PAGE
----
Delta Air Lines has established its own no-fly list, and oddly enough, it’s up to the airline’s customers whether they want to be on it.
CEO Ed Bastian recently announced on NBC’s “Today” show that the company has begun banning passengers who refuse to wear masks onboard their planes, with the help of a Pittsburgh medical service.
“If you board the plane and you insist on not wearing your mask, we will insist that you don’t fly Delta into the future,” he said. “We already have over 100 people we’ve put on that list.”
Pushback against mask mandates began almost as soon as state and local governments, along with brick-and-mortar businesses, began rolling them out this spring as a way to slow the spread of COVID-19.
Enforcement of those mandates has also proved tricky, particularly for public facilities like airports with numerous entryways and acres of indoor space to monitor.
Delta, however, can control what happens on its planes, and that begins in the boarding line with its new “Clearance-to-Fly” program.
When passengers say they can’t wear a mask because of a medical condition, Bastian said the airline will contact STAT-MD, a service operated by University of Pittsburgh Medical Center, and ask a doctor to vet those claims.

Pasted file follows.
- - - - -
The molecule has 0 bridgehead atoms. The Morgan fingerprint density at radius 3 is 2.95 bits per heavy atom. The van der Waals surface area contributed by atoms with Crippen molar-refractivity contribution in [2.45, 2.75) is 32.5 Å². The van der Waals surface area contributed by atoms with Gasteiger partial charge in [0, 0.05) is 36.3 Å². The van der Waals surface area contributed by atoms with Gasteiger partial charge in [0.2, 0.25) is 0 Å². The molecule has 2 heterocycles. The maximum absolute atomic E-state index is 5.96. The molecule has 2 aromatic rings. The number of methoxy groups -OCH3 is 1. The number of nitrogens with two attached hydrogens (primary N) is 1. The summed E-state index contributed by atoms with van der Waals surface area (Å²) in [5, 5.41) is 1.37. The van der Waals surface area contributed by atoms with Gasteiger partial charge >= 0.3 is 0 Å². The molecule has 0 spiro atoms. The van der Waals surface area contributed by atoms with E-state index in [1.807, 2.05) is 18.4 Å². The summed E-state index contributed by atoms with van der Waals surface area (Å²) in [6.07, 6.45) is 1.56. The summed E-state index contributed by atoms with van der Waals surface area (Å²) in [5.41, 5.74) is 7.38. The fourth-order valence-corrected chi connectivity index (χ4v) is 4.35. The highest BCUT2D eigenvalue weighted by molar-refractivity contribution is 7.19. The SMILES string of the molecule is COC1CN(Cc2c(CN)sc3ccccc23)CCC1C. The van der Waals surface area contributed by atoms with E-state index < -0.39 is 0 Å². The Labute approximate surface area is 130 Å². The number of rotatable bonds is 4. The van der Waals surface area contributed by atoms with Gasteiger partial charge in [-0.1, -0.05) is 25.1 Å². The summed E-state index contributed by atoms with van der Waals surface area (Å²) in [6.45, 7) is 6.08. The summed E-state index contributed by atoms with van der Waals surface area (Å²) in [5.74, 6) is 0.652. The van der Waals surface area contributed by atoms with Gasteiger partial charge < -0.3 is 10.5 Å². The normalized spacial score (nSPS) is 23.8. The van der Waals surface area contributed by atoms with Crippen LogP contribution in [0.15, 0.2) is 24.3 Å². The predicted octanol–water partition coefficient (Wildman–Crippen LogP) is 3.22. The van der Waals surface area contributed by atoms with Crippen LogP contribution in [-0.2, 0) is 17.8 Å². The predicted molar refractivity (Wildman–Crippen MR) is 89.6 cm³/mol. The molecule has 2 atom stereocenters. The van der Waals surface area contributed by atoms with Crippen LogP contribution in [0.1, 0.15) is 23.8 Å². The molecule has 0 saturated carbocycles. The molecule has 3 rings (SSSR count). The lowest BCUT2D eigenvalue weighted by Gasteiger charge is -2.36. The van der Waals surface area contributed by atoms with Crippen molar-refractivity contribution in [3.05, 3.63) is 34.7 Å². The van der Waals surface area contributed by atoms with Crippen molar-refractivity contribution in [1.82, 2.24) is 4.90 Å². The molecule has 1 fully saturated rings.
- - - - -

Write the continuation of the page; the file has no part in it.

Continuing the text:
If the doctor approves, the passenger can board the plane. But if the claim proves false, that passenger could end up on Delta’s no-fly list, which Bastian said will remain in place for as long as mask requirements are in place.
“We’ve told them that you may not want to fly, to reconsider whether air travel is the right form of transportation,” Bastian told “Today.”
A spokesman for STAT-MD declined to discuss the medical service’s relationship with Delta.
Based in Pittsburgh’s Oakland neighborhood, STAT-MD has worked with the aviation industry for decades, providing on-call doctors 24 hours a day to assist airlines and particularly pilots and attendants who encounter medical emergencies in flight.
“It’s definitely a unique experience, and it requires a unique set of skills to be able to provide guidance for a medical emergency that’s happening literally thousands of miles away, could be happening across the world,” Dr. Christian Martin-Gill, an associate professor of emergency medicine at UPMC who also works for STAT-MD, told Blue Sky for a story last year.
Diagnosing a medical condition over the phone can also happen when there’s no emergency and the patient is on the ground, which is where Delta’s new verification procedure comes in.
Delta asks passengers with medical conditions that preclude wearing masks to arrive early for their flights, as the Clearance-to-Fly process can take more than an hour.